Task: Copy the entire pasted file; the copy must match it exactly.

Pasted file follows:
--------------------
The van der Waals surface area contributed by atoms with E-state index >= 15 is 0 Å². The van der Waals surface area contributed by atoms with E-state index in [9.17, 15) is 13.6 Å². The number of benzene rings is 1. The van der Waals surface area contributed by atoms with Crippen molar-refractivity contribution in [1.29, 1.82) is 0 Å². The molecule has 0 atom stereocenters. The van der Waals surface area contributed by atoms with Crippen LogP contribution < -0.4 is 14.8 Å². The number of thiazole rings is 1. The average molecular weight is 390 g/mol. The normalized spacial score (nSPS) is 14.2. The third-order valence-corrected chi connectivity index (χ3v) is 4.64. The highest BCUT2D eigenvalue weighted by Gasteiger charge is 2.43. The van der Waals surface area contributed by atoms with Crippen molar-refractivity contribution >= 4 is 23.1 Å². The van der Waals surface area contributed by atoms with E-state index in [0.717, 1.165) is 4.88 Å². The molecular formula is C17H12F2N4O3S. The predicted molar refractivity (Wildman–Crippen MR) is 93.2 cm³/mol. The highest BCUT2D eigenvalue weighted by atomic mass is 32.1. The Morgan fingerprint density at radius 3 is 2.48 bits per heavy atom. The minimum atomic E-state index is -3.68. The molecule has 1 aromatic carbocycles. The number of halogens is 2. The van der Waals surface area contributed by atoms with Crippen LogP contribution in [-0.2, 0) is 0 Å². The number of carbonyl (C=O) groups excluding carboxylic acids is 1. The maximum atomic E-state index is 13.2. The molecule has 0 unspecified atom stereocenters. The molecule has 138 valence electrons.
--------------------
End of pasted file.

The van der Waals surface area contributed by atoms with E-state index >= 15 is 0 Å². The van der Waals surface area contributed by atoms with E-state index in [9.17, 15) is 13.6 Å². The number of benzene rings is 1. The van der Waals surface area contributed by atoms with Crippen molar-refractivity contribution in [1.29, 1.82) is 0 Å². The molecule has 0 atom stereocenters. The van der Waals surface area contributed by atoms with Crippen LogP contribution < -0.4 is 14.8 Å². The number of thiazole rings is 1. The average molecular weight is 390 g/mol. The normalized spacial score (nSPS) is 14.2. The third-order valence-corrected chi connectivity index (χ3v) is 4.64. The highest BCUT2D eigenvalue weighted by Gasteiger charge is 2.43. The van der Waals surface area contributed by atoms with Crippen molar-refractivity contribution >= 4 is 23.1 Å². The van der Waals surface area contributed by atoms with E-state index in [0.717, 1.165) is 4.88 Å². The molecular formula is C17H12F2N4O3S. The predicted molar refractivity (Wildman–Crippen MR) is 93.2 cm³/mol. The highest BCUT2D eigenvalue weighted by atomic mass is 32.1. The Morgan fingerprint density at radius 3 is 2.48 bits per heavy atom. The minimum atomic E-state index is -3.68. The molecule has 1 aromatic carbocycles. The number of halogens is 2. The van der Waals surface area contributed by atoms with Crippen LogP contribution in [-0.2, 0) is 0 Å². The number of carbonyl (C=O) groups excluding carboxylic acids is 1. The maximum atomic E-state index is 13.2. The molecule has 0 unspecified atom stereocenters. The molecule has 138 valence electrons.